Self-sterilizing catheters with titanium dioxide photocatalyst thin films for clean intermittent catheterization: basis and study of clinical use

Int J Urol. 2007 May;14(5):426-30. doi: 10.1111/j.1442-2042.2007.01743.x.

Abstract

Objective: Clean intermittent catheterization (CIC) requires a large number of disposable catheters or a large amount of water and disinfectant. We made titanium dioxide (TiO(2))-coated catheters for CIC using technology we have developed previously, and examined the photocatalytic antibacterial effect of this catheter using only light energy and the safety of this type of catheter for practical clinical use.

Methods: TiO(2)-coated catheters were filled with bacterial cell suspensions and illuminated with a 15-W black-light lamp for testing antibacterial potency. Next, we soaked control toxic materials (zinc diethyldithiocarbamate) and the tips of TiO(2)-coated catheters in M05 medium, and evaluated cell toxicity from the numbers of V79 colonies in these dilutions. Then, bodyweight curves and histological tissue changes were observed over a period of time in mouse-transplanted TiO(2)-coated catheters and control catheters. Finally, we investigated the use of these TiO(2)-coated catheters in 18 patients by questionnaire and bacterial culture of TiO(2)-coated catheters and control catheters.

Results: The survival rate of Escherichia coli in the liquid inside the TiO(2) catheter decreased to a negligible level within 60 min under ultraviolet (UV)-A illumination. The survival rate of Staphylococcus aureus, Pseudomonas aeruginosa and Serratia marcescens also decreased to a negligible level within 60 min. V79 cells showed no cytotoxicity of this catheter, and there was no difference in bodyweight or foreign body reaction between mouse-transplanted TiO(2)-coated catheters and control catheters. In a preliminary clinical analysis of 18 patients who voluntarily used this catheter, the rate of positive bacterial culture of the tips of TiO(2)-coated catheters was 20% versus 60% for conventional catheters after 4 weeks of use.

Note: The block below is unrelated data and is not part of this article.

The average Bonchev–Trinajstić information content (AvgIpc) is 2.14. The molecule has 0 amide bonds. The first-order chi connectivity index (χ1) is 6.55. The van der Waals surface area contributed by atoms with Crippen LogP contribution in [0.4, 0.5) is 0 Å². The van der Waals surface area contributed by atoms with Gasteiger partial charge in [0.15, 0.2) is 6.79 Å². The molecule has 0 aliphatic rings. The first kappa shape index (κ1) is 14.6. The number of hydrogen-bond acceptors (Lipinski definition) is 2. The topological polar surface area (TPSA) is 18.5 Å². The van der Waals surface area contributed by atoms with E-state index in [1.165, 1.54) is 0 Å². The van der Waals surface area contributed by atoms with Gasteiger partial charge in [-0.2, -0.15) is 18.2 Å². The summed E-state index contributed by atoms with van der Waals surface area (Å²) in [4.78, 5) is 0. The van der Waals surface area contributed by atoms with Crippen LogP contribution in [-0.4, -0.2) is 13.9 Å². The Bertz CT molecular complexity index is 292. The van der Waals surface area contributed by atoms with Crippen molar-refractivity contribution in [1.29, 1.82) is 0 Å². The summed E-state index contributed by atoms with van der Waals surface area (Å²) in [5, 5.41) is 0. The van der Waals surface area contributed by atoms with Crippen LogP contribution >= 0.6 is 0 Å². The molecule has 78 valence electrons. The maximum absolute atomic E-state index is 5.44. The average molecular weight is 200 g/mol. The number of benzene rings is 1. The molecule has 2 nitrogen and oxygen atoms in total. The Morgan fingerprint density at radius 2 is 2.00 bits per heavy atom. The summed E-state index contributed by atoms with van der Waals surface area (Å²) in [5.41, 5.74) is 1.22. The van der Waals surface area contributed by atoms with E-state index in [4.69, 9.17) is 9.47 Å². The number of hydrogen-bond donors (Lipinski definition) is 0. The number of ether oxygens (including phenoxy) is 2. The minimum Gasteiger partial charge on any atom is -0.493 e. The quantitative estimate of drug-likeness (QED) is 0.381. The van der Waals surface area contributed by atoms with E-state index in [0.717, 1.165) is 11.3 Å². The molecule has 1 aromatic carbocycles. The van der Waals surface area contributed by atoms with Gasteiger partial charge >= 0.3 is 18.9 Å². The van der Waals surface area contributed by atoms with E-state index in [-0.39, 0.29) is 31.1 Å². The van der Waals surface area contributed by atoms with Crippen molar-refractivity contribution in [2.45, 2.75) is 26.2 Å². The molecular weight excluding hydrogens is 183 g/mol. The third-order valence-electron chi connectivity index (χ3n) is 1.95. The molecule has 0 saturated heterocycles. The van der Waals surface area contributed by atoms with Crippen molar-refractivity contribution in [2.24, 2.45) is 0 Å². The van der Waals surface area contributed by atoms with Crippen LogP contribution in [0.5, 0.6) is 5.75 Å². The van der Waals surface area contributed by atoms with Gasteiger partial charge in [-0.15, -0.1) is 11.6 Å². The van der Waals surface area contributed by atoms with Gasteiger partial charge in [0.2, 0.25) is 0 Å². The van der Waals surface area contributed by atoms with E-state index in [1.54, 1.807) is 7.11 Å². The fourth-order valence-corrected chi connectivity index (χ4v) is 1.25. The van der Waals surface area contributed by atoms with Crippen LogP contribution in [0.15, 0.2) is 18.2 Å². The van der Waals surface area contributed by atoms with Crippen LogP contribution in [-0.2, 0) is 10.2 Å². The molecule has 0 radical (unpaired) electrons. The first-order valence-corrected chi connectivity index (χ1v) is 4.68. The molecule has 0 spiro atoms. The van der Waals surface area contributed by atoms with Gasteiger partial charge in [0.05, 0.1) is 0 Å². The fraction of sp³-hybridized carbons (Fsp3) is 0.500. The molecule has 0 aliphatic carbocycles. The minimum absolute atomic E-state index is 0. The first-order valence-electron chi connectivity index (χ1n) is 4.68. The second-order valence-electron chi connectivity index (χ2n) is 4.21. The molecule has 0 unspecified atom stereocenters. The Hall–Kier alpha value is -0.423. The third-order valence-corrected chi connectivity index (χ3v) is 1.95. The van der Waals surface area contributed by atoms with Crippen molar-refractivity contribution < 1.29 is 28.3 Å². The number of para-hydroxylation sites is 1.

Conclusion: TiO(2)-coated silicone catheters were easily sterilized under certain light sources and were shown to be safe in an experiment using cultured cells and in animal experiments. Sterilizing catheters with TiO(2) photocatalyst thin films are expected to be used clinically for clean intermittent catheterization after proper modification based on this study.

Publication types

  • Evaluation Study
  • Research Support, Non-U.S. Gov't

MeSH terms

  • Animals
  • Equipment Contamination / prevention & control
  • Humans
  • Mice
  • Sterilization / methods*
  • Titanium*
  • Urinary Catheterization / instrumentation*

Substances

  • titanium dioxide
  • Titanium